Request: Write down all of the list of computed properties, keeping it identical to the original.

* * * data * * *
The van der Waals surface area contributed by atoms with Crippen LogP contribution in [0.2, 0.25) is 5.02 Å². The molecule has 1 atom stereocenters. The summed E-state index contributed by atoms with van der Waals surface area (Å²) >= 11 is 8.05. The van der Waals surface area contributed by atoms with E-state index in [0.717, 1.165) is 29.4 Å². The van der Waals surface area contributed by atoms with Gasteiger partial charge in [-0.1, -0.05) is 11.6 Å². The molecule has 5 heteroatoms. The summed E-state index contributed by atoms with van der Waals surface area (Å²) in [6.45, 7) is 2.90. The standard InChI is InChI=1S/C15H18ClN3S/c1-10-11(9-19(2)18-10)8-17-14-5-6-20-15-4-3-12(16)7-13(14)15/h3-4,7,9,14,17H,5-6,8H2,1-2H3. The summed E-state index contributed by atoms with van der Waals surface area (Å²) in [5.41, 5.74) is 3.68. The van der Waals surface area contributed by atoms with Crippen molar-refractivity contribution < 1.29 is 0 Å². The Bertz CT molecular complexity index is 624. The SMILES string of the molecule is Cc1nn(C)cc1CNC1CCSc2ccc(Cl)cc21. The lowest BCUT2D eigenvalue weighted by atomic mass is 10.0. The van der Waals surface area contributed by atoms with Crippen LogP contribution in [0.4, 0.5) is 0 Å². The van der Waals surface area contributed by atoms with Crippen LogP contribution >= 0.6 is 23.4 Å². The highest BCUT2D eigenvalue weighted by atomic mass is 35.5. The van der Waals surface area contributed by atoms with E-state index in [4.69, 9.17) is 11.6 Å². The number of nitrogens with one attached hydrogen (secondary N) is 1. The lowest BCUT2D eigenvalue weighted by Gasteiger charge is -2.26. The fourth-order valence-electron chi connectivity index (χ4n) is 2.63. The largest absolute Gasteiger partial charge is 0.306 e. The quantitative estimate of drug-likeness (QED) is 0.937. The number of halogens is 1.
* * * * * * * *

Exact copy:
The van der Waals surface area contributed by atoms with Crippen LogP contribution in [0.2, 0.25) is 5.02 Å². The molecule has 1 atom stereocenters. The summed E-state index contributed by atoms with van der Waals surface area (Å²) >= 11 is 8.05. The van der Waals surface area contributed by atoms with E-state index in [0.717, 1.165) is 29.4 Å². The van der Waals surface area contributed by atoms with Gasteiger partial charge in [-0.1, -0.05) is 11.6 Å². The molecule has 5 heteroatoms. The summed E-state index contributed by atoms with van der Waals surface area (Å²) in [6.45, 7) is 2.90. The standard InChI is InChI=1S/C15H18ClN3S/c1-10-11(9-19(2)18-10)8-17-14-5-6-20-15-4-3-12(16)7-13(14)15/h3-4,7,9,14,17H,5-6,8H2,1-2H3. The summed E-state index contributed by atoms with van der Waals surface area (Å²) in [5.41, 5.74) is 3.68. The van der Waals surface area contributed by atoms with Crippen molar-refractivity contribution < 1.29 is 0 Å². The Bertz CT molecular complexity index is 624. The SMILES string of the molecule is Cc1nn(C)cc1CNC1CCSc2ccc(Cl)cc21. The lowest BCUT2D eigenvalue weighted by atomic mass is 10.0. The van der Waals surface area contributed by atoms with Crippen LogP contribution in [0.4, 0.5) is 0 Å². The van der Waals surface area contributed by atoms with Crippen LogP contribution >= 0.6 is 23.4 Å². The highest BCUT2D eigenvalue weighted by atomic mass is 35.5. The van der Waals surface area contributed by atoms with E-state index in [4.69, 9.17) is 11.6 Å². The number of nitrogens with one attached hydrogen (secondary N) is 1. The lowest BCUT2D eigenvalue weighted by Gasteiger charge is -2.26. The fourth-order valence-electron chi connectivity index (χ4n) is 2.63. The largest absolute Gasteiger partial charge is 0.306 e. The quantitative estimate of drug-likeness (QED) is 0.937. The number of halogens is 1.